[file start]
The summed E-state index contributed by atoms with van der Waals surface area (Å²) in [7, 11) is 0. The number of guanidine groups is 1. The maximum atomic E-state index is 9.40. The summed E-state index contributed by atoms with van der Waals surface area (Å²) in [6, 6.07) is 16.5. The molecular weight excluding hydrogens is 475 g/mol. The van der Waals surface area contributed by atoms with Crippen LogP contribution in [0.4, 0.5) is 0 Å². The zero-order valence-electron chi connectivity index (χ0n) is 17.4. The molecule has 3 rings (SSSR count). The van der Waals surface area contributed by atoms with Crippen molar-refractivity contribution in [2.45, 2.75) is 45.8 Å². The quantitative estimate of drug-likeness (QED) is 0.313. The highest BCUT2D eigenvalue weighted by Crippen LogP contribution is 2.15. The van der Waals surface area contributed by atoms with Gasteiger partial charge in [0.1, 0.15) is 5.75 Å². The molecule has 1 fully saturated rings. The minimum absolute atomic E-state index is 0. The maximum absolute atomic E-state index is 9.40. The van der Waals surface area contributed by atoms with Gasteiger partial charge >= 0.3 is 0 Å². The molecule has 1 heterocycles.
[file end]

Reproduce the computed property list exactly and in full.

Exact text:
The summed E-state index contributed by atoms with van der Waals surface area (Å²) in [7, 11) is 0. The number of guanidine groups is 1. The maximum atomic E-state index is 9.40. The summed E-state index contributed by atoms with van der Waals surface area (Å²) in [6, 6.07) is 16.5. The molecular weight excluding hydrogens is 475 g/mol. The van der Waals surface area contributed by atoms with Crippen LogP contribution in [0.4, 0.5) is 0 Å². The zero-order valence-electron chi connectivity index (χ0n) is 17.4. The molecule has 3 rings (SSSR count). The van der Waals surface area contributed by atoms with Crippen molar-refractivity contribution in [2.45, 2.75) is 45.8 Å². The quantitative estimate of drug-likeness (QED) is 0.313. The highest BCUT2D eigenvalue weighted by Crippen LogP contribution is 2.15. The van der Waals surface area contributed by atoms with Gasteiger partial charge in [0.1, 0.15) is 5.75 Å². The molecule has 1 fully saturated rings. The minimum absolute atomic E-state index is 0. The maximum absolute atomic E-state index is 9.40. The van der Waals surface area contributed by atoms with Gasteiger partial charge >= 0.3 is 0 Å². The molecule has 1 heterocycles.